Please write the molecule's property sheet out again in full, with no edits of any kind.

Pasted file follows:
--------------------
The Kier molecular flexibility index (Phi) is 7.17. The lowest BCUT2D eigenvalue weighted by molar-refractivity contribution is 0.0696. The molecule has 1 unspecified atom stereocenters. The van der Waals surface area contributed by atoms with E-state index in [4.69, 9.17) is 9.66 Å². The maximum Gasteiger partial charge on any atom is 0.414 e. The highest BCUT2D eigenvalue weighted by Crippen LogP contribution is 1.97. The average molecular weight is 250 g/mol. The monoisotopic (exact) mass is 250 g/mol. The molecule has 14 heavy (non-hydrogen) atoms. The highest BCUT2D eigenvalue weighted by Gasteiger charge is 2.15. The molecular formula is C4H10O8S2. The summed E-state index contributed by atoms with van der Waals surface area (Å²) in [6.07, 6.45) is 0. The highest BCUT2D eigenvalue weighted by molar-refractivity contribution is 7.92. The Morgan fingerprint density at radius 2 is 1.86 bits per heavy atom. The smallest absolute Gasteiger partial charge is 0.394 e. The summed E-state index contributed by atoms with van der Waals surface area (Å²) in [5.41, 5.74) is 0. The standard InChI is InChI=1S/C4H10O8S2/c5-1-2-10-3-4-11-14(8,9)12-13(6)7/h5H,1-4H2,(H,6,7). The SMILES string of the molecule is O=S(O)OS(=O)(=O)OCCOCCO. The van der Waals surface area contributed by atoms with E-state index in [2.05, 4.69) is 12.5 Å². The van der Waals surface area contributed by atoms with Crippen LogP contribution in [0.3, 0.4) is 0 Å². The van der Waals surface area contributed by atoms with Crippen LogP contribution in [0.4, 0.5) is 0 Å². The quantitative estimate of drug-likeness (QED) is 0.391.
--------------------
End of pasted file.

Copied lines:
The Kier molecular flexibility index (Phi) is 7.17. The lowest BCUT2D eigenvalue weighted by molar-refractivity contribution is 0.0696. The molecule has 1 unspecified atom stereocenters. The van der Waals surface area contributed by atoms with E-state index in [4.69, 9.17) is 9.66 Å². The maximum Gasteiger partial charge on any atom is 0.414 e. The highest BCUT2D eigenvalue weighted by Crippen LogP contribution is 1.97. The average molecular weight is 250 g/mol. The monoisotopic (exact) mass is 250 g/mol. The molecule has 14 heavy (non-hydrogen) atoms. The highest BCUT2D eigenvalue weighted by Gasteiger charge is 2.15. The molecular formula is C4H10O8S2. The summed E-state index contributed by atoms with van der Waals surface area (Å²) in [6.07, 6.45) is 0. The highest BCUT2D eigenvalue weighted by molar-refractivity contribution is 7.92. The Morgan fingerprint density at radius 2 is 1.86 bits per heavy atom. The smallest absolute Gasteiger partial charge is 0.394 e. The summed E-state index contributed by atoms with van der Waals surface area (Å²) in [5.41, 5.74) is 0. The standard InChI is InChI=1S/C4H10O8S2/c5-1-2-10-3-4-11-14(8,9)12-13(6)7/h5H,1-4H2,(H,6,7). The SMILES string of the molecule is O=S(O)OS(=O)(=O)OCCOCCO. The van der Waals surface area contributed by atoms with E-state index in [2.05, 4.69) is 12.5 Å². The van der Waals surface area contributed by atoms with Crippen LogP contribution in [0.3, 0.4) is 0 Å². The van der Waals surface area contributed by atoms with Crippen LogP contribution in [0.4, 0.5) is 0 Å². The quantitative estimate of drug-likeness (QED) is 0.391.